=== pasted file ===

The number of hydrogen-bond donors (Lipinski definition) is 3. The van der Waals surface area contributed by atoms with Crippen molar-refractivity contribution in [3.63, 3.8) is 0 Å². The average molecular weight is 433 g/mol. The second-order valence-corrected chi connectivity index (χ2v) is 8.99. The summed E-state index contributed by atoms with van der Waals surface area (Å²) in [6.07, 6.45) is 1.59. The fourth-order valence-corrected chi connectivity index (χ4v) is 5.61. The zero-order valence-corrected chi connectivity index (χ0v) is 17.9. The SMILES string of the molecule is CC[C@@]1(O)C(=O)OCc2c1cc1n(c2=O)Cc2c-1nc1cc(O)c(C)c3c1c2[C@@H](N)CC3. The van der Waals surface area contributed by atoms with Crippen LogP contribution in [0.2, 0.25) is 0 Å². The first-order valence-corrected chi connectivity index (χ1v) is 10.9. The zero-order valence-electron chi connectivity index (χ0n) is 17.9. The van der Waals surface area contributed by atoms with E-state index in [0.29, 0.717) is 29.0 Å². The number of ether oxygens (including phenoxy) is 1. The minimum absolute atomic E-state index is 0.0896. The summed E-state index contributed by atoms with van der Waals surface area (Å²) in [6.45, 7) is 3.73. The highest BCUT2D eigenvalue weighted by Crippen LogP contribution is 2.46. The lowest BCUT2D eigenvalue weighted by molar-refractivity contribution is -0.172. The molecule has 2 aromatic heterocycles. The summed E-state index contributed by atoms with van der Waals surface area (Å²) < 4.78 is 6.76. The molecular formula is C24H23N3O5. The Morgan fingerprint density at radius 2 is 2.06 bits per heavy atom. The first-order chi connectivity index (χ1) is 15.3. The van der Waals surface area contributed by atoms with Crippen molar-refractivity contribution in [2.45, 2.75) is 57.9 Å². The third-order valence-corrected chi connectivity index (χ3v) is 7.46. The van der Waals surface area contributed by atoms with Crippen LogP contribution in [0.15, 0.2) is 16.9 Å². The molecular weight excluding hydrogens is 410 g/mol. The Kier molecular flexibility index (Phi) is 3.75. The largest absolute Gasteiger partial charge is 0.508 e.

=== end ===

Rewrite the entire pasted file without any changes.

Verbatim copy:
The number of hydrogen-bond donors (Lipinski definition) is 3. The van der Waals surface area contributed by atoms with Crippen molar-refractivity contribution in [3.63, 3.8) is 0 Å². The average molecular weight is 433 g/mol. The second-order valence-corrected chi connectivity index (χ2v) is 8.99. The summed E-state index contributed by atoms with van der Waals surface area (Å²) in [6.07, 6.45) is 1.59. The fourth-order valence-corrected chi connectivity index (χ4v) is 5.61. The zero-order valence-corrected chi connectivity index (χ0v) is 17.9. The SMILES string of the molecule is CC[C@@]1(O)C(=O)OCc2c1cc1n(c2=O)Cc2c-1nc1cc(O)c(C)c3c1c2[C@@H](N)CC3. The van der Waals surface area contributed by atoms with Crippen LogP contribution in [0.2, 0.25) is 0 Å². The first-order valence-corrected chi connectivity index (χ1v) is 10.9. The zero-order valence-electron chi connectivity index (χ0n) is 17.9. The van der Waals surface area contributed by atoms with E-state index in [0.29, 0.717) is 29.0 Å². The number of ether oxygens (including phenoxy) is 1. The minimum absolute atomic E-state index is 0.0896. The summed E-state index contributed by atoms with van der Waals surface area (Å²) in [6.45, 7) is 3.73. The highest BCUT2D eigenvalue weighted by Crippen LogP contribution is 2.46. The lowest BCUT2D eigenvalue weighted by molar-refractivity contribution is -0.172. The molecule has 2 aromatic heterocycles. The summed E-state index contributed by atoms with van der Waals surface area (Å²) < 4.78 is 6.76. The molecular formula is C24H23N3O5. The Morgan fingerprint density at radius 2 is 2.06 bits per heavy atom. The first-order chi connectivity index (χ1) is 15.3. The van der Waals surface area contributed by atoms with Crippen molar-refractivity contribution in [2.45, 2.75) is 57.9 Å². The third-order valence-corrected chi connectivity index (χ3v) is 7.46. The van der Waals surface area contributed by atoms with Crippen LogP contribution in [0.15, 0.2) is 16.9 Å². The molecular weight excluding hydrogens is 410 g/mol. The Kier molecular flexibility index (Phi) is 3.75. The largest absolute Gasteiger partial charge is 0.508 e.